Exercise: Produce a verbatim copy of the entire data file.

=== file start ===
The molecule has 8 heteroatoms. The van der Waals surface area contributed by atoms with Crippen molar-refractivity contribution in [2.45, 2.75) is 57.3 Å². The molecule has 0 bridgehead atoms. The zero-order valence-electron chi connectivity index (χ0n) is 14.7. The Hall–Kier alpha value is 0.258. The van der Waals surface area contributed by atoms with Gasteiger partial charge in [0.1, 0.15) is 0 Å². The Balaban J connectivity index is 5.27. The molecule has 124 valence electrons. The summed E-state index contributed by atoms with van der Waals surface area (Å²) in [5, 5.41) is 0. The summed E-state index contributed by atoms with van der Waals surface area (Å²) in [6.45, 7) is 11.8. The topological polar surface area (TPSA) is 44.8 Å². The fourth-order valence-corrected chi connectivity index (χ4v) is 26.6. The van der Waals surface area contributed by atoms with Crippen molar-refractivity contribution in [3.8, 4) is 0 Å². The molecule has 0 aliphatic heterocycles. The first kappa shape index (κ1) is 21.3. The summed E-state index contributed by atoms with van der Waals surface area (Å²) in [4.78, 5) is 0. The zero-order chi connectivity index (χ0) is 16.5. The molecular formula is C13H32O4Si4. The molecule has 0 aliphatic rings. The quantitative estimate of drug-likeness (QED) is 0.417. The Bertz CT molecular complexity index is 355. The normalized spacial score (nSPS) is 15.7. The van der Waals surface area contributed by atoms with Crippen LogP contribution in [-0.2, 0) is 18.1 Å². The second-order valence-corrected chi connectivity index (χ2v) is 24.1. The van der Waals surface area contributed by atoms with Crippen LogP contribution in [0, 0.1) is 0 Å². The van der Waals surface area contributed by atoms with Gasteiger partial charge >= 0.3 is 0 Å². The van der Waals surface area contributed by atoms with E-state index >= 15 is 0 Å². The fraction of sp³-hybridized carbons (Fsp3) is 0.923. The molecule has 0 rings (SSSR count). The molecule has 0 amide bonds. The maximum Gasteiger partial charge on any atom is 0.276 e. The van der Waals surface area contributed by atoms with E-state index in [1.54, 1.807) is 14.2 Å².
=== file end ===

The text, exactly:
The molecule has 8 heteroatoms. The van der Waals surface area contributed by atoms with Crippen molar-refractivity contribution in [2.45, 2.75) is 57.3 Å². The molecule has 0 bridgehead atoms. The zero-order valence-electron chi connectivity index (χ0n) is 14.7. The Hall–Kier alpha value is 0.258. The van der Waals surface area contributed by atoms with Gasteiger partial charge in [0.1, 0.15) is 0 Å². The Balaban J connectivity index is 5.27. The molecule has 124 valence electrons. The summed E-state index contributed by atoms with van der Waals surface area (Å²) in [5, 5.41) is 0. The summed E-state index contributed by atoms with van der Waals surface area (Å²) in [6.45, 7) is 11.8. The topological polar surface area (TPSA) is 44.8 Å². The fourth-order valence-corrected chi connectivity index (χ4v) is 26.6. The van der Waals surface area contributed by atoms with Crippen molar-refractivity contribution in [3.8, 4) is 0 Å². The molecule has 0 aliphatic heterocycles. The first kappa shape index (κ1) is 21.3. The summed E-state index contributed by atoms with van der Waals surface area (Å²) in [4.78, 5) is 0. The zero-order chi connectivity index (χ0) is 16.5. The molecular formula is C13H32O4Si4. The molecule has 0 aliphatic rings. The quantitative estimate of drug-likeness (QED) is 0.417. The Bertz CT molecular complexity index is 355. The normalized spacial score (nSPS) is 15.7. The van der Waals surface area contributed by atoms with Crippen LogP contribution in [-0.2, 0) is 18.1 Å². The second-order valence-corrected chi connectivity index (χ2v) is 24.1. The van der Waals surface area contributed by atoms with Crippen LogP contribution in [0, 0.1) is 0 Å². The van der Waals surface area contributed by atoms with Gasteiger partial charge >= 0.3 is 0 Å². The van der Waals surface area contributed by atoms with E-state index >= 15 is 0 Å². The fraction of sp³-hybridized carbons (Fsp3) is 0.923. The molecule has 0 rings (SSSR count). The molecule has 0 amide bonds. The maximum Gasteiger partial charge on any atom is 0.276 e. The van der Waals surface area contributed by atoms with E-state index in [1.54, 1.807) is 14.2 Å².